I dignified its first post with a response, despite the warning signals from my Training as an analyst, because I gave whoever was behind the comment the benefit of the doubt, and acknowledged its democratic right to free expression. I also wanted to be proven wrong, that perhaps Anonymous was just a passionate believer of that terrorist Senator of ours, so I decided to respond on the basis of the issues stated, hoping the twit would stop the assault and deal with me on the proper context. Its responses to my attempt at returning the discussion to a modicum of civility and intelligence show just how sadly wrong I was.

So what do you do when, as blogmasters, you have… things like that crawling all over your space? These demand the right of free speech and expression but spit on the responsibilities inherent in that right, even to the longstanding rules of “netiquette.”

In my opinion… you throw the book at them. There are ways to protect the right without abridging them. One of those ways is why I transfered Phoenix Eyrie to WordPress from Blogger.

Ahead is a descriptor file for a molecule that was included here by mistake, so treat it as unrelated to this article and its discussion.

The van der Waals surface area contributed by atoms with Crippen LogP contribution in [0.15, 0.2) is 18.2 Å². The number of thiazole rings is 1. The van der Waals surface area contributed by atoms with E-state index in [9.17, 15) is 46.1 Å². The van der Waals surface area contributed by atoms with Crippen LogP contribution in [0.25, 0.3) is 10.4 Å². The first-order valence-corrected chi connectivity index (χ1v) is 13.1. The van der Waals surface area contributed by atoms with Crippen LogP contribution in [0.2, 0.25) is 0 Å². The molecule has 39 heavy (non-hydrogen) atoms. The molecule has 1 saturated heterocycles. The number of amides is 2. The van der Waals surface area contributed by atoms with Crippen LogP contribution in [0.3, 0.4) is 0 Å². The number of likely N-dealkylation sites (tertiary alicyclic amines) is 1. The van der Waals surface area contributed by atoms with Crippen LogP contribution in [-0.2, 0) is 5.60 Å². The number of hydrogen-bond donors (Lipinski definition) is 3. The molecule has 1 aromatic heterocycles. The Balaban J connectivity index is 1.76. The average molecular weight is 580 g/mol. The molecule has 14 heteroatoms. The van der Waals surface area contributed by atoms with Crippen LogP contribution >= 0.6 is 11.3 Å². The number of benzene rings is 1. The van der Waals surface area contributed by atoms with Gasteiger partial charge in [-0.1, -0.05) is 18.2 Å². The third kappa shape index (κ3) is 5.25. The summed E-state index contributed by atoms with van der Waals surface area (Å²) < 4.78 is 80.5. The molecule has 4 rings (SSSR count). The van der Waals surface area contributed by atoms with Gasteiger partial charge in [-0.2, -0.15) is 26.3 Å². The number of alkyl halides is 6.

As blogmasters, as a kind of Gatekeeper and Strategic Constituent ourselves, we too have a responsibility graver than simply adhering to the right of free expression. Those of us who have the gall to make blogs that serve as alternative sources of information and opinion on important – and, therefore… controversial – issues must also insist on the responsibilities that are part and parcel of that right, of any right.

Liberal democracy, after all, is not founded on a simple insistence on rights; that way leads to anarchy. No: a decent person ought to appreciate the simple rules that prevent people like Anonymous from turning what would otherwise have been a decent, informative debate into a word war through their flaming and trolling.